Respiration patterns of resting wasps (Vespula sp.)

J Insect Physiol. 2013 Apr;59(4):475-86. doi: 10.1016/j.jinsphys.2013.01.012. Epub 2013 Feb 9.

Abstract

We investigated the respiration patterns of wasps (Vespula sp.) in their viable temperature range (2.9-42.4°C) by measuring CO2 production and locomotor and endothermic activity. Wasps showed cycles of an interburst-burst type at low ambient temperatures (Ta<5°C) or typical discontinuous gas exchange patterns with closed, flutter and open phases. At high Ta of >31°C, CO2 emission became cyclic. With rising Ta they enhanced CO2-emission primarily by an exponential increase in respiration frequency, from 2.6 mHz at 4.7°C to 74 mHz at 39.7°C. In the same range of Ta CO2 release per cycle decreased from 38.9 to 26.4 μl g(-1)cycle(-1). A comparison of wasps with other insects showed that they are among the insects with a low respiratory frequency at a given resting metabolic rate (RMR), and a relatively flat increase of respiratory frequency with RMR. CO2 emission was always accompanied by abdominal respiration movements in all open phases and in 71.4% of the flutter phases, often accompanied by body movements. Results suggest that resting wasps gain their highly efficient gas exchange to a considerable extent via the length and type of respiration movements.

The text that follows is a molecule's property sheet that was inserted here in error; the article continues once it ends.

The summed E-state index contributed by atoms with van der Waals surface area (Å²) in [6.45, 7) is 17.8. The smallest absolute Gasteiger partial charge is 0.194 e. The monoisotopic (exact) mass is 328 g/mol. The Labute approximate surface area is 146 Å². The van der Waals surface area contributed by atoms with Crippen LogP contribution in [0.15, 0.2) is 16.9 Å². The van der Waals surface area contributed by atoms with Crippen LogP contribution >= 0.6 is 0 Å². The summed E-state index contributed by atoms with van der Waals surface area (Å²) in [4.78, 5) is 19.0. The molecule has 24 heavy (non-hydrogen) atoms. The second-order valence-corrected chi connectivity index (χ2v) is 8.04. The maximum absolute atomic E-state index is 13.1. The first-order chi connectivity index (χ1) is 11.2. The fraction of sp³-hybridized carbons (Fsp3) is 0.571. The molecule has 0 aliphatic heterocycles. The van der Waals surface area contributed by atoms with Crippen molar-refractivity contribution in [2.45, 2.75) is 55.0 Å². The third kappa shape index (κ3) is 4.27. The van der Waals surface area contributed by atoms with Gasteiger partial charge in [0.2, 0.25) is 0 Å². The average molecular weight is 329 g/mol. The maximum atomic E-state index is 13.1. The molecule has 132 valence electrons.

Publication types

  • Research Support, Non-U.S. Gov't

MeSH terms

  • Animals
  • Basal Metabolism
  • Body Temperature Regulation
  • Carbon Dioxide / metabolism*
  • Infrared Rays
  • Motor Activity
  • Respiration
  • Species Specificity
  • Temperature
  • Videotape Recording
  • Wasps / physiology*

Substances

  • Carbon Dioxide